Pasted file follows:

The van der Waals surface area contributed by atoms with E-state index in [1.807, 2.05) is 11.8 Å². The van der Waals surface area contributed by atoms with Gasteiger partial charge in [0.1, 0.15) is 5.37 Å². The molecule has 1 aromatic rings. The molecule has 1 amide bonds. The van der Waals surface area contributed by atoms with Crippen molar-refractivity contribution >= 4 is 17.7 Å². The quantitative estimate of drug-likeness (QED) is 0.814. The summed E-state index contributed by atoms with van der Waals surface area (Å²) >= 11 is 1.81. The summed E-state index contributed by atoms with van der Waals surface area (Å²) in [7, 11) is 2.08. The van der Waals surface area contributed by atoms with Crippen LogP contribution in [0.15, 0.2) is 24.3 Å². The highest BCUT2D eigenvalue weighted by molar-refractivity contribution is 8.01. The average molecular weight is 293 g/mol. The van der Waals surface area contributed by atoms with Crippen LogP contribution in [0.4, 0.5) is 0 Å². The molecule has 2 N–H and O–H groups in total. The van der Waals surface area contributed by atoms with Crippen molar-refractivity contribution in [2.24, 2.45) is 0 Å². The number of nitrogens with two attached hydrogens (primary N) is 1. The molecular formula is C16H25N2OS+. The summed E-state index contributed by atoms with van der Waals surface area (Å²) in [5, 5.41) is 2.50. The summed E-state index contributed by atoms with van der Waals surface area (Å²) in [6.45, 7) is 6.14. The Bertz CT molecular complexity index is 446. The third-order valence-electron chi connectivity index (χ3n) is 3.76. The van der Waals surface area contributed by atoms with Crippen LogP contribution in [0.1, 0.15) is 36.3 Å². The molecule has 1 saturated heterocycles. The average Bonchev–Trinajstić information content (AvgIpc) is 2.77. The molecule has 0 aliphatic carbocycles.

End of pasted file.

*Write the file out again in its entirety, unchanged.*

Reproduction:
The van der Waals surface area contributed by atoms with E-state index in [1.807, 2.05) is 11.8 Å². The van der Waals surface area contributed by atoms with Gasteiger partial charge in [0.1, 0.15) is 5.37 Å². The molecule has 1 aromatic rings. The molecule has 1 amide bonds. The van der Waals surface area contributed by atoms with Crippen molar-refractivity contribution >= 4 is 17.7 Å². The quantitative estimate of drug-likeness (QED) is 0.814. The summed E-state index contributed by atoms with van der Waals surface area (Å²) >= 11 is 1.81. The summed E-state index contributed by atoms with van der Waals surface area (Å²) in [7, 11) is 2.08. The van der Waals surface area contributed by atoms with Crippen LogP contribution in [0.15, 0.2) is 24.3 Å². The highest BCUT2D eigenvalue weighted by molar-refractivity contribution is 8.01. The average molecular weight is 293 g/mol. The van der Waals surface area contributed by atoms with Crippen LogP contribution in [0.4, 0.5) is 0 Å². The molecule has 2 N–H and O–H groups in total. The van der Waals surface area contributed by atoms with Crippen molar-refractivity contribution in [2.24, 2.45) is 0 Å². The number of nitrogens with two attached hydrogens (primary N) is 1. The molecular formula is C16H25N2OS+. The summed E-state index contributed by atoms with van der Waals surface area (Å²) in [5, 5.41) is 2.50. The summed E-state index contributed by atoms with van der Waals surface area (Å²) in [6.45, 7) is 6.14. The Bertz CT molecular complexity index is 446. The third-order valence-electron chi connectivity index (χ3n) is 3.76. The van der Waals surface area contributed by atoms with Crippen LogP contribution in [0.1, 0.15) is 36.3 Å². The molecule has 1 saturated heterocycles. The average Bonchev–Trinajstić information content (AvgIpc) is 2.77. The molecule has 0 aliphatic carbocycles.